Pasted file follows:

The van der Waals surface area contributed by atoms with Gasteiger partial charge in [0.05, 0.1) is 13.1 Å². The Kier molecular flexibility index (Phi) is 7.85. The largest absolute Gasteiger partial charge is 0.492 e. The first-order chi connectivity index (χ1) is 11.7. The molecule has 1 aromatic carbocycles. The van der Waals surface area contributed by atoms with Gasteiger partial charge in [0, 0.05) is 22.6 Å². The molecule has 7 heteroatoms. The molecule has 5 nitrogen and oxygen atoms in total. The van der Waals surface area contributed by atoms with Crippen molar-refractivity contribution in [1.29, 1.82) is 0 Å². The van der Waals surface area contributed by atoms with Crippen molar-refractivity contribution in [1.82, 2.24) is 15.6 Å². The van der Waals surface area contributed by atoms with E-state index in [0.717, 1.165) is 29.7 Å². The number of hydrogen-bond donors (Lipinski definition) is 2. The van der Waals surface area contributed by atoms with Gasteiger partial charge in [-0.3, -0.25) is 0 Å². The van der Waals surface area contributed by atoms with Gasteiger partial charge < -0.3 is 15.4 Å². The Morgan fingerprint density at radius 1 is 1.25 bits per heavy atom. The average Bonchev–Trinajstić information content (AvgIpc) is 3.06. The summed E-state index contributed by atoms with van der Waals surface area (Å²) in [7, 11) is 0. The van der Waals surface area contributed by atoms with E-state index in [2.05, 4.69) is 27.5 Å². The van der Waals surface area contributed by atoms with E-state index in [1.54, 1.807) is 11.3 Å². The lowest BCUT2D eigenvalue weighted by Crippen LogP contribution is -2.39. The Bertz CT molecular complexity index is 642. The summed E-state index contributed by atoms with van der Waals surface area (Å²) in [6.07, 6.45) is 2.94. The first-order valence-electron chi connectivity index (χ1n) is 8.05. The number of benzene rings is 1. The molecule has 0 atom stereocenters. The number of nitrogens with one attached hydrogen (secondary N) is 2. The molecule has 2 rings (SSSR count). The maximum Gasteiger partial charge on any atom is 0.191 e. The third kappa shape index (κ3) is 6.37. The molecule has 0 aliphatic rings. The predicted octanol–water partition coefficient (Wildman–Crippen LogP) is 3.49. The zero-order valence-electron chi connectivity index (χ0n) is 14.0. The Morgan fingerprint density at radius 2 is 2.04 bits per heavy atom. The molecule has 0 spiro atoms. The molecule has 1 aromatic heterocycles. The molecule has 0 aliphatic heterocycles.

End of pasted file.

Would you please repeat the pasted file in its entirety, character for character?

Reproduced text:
The van der Waals surface area contributed by atoms with Gasteiger partial charge in [0.05, 0.1) is 13.1 Å². The Kier molecular flexibility index (Phi) is 7.85. The largest absolute Gasteiger partial charge is 0.492 e. The first-order chi connectivity index (χ1) is 11.7. The molecule has 1 aromatic carbocycles. The van der Waals surface area contributed by atoms with Gasteiger partial charge in [0, 0.05) is 22.6 Å². The molecule has 7 heteroatoms. The molecule has 5 nitrogen and oxygen atoms in total. The van der Waals surface area contributed by atoms with Crippen molar-refractivity contribution in [1.29, 1.82) is 0 Å². The van der Waals surface area contributed by atoms with Crippen molar-refractivity contribution in [1.82, 2.24) is 15.6 Å². The van der Waals surface area contributed by atoms with E-state index in [0.717, 1.165) is 29.7 Å². The number of hydrogen-bond donors (Lipinski definition) is 2. The van der Waals surface area contributed by atoms with Gasteiger partial charge in [-0.3, -0.25) is 0 Å². The van der Waals surface area contributed by atoms with Gasteiger partial charge < -0.3 is 15.4 Å². The Morgan fingerprint density at radius 1 is 1.25 bits per heavy atom. The average Bonchev–Trinajstić information content (AvgIpc) is 3.06. The summed E-state index contributed by atoms with van der Waals surface area (Å²) in [7, 11) is 0. The van der Waals surface area contributed by atoms with E-state index in [2.05, 4.69) is 27.5 Å². The van der Waals surface area contributed by atoms with E-state index in [1.54, 1.807) is 11.3 Å². The lowest BCUT2D eigenvalue weighted by Crippen LogP contribution is -2.39. The Bertz CT molecular complexity index is 642. The summed E-state index contributed by atoms with van der Waals surface area (Å²) in [6.07, 6.45) is 2.94. The first-order valence-electron chi connectivity index (χ1n) is 8.05. The number of benzene rings is 1. The molecule has 0 atom stereocenters. The number of nitrogens with one attached hydrogen (secondary N) is 2. The molecule has 2 rings (SSSR count). The maximum Gasteiger partial charge on any atom is 0.191 e. The third kappa shape index (κ3) is 6.37. The molecule has 0 aliphatic rings. The predicted octanol–water partition coefficient (Wildman–Crippen LogP) is 3.49. The zero-order valence-electron chi connectivity index (χ0n) is 14.0. The Morgan fingerprint density at radius 2 is 2.04 bits per heavy atom. The molecule has 0 spiro atoms. The molecule has 1 aromatic heterocycles. The molecule has 0 aliphatic heterocycles.